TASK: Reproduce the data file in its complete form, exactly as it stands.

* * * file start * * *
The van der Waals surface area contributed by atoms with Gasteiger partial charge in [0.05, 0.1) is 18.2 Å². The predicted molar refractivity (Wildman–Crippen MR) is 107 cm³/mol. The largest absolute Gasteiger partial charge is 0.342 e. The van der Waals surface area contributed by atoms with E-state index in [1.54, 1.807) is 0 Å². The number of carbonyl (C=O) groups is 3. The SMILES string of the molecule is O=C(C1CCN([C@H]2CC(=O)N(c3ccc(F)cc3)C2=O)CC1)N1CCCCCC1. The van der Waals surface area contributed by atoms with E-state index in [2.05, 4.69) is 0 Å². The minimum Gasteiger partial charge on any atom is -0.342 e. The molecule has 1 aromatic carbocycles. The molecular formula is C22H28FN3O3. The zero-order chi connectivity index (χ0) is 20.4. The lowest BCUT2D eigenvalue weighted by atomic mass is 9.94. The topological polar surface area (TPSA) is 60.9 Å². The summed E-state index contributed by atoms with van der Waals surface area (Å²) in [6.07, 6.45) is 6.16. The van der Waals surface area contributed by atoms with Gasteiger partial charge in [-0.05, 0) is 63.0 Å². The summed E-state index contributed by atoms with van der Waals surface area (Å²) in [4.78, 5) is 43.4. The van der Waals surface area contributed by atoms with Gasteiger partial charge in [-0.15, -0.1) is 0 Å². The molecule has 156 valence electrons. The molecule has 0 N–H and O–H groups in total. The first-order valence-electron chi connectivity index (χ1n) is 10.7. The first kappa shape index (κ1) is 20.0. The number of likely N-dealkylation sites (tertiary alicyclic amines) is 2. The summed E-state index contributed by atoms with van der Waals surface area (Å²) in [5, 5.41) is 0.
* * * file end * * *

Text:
The van der Waals surface area contributed by atoms with Gasteiger partial charge in [0.05, 0.1) is 18.2 Å². The predicted molar refractivity (Wildman–Crippen MR) is 107 cm³/mol. The largest absolute Gasteiger partial charge is 0.342 e. The van der Waals surface area contributed by atoms with E-state index in [1.54, 1.807) is 0 Å². The number of carbonyl (C=O) groups is 3. The SMILES string of the molecule is O=C(C1CCN([C@H]2CC(=O)N(c3ccc(F)cc3)C2=O)CC1)N1CCCCCC1. The van der Waals surface area contributed by atoms with E-state index in [2.05, 4.69) is 0 Å². The minimum Gasteiger partial charge on any atom is -0.342 e. The molecule has 1 aromatic carbocycles. The molecular formula is C22H28FN3O3. The zero-order chi connectivity index (χ0) is 20.4. The lowest BCUT2D eigenvalue weighted by atomic mass is 9.94. The topological polar surface area (TPSA) is 60.9 Å². The summed E-state index contributed by atoms with van der Waals surface area (Å²) in [6.07, 6.45) is 6.16. The van der Waals surface area contributed by atoms with Gasteiger partial charge in [-0.05, 0) is 63.0 Å². The summed E-state index contributed by atoms with van der Waals surface area (Å²) in [4.78, 5) is 43.4. The van der Waals surface area contributed by atoms with Gasteiger partial charge in [-0.15, -0.1) is 0 Å². The molecule has 156 valence electrons. The molecule has 0 N–H and O–H groups in total. The first-order valence-electron chi connectivity index (χ1n) is 10.7. The first kappa shape index (κ1) is 20.0. The number of likely N-dealkylation sites (tertiary alicyclic amines) is 2. The summed E-state index contributed by atoms with van der Waals surface area (Å²) in [5, 5.41) is 0.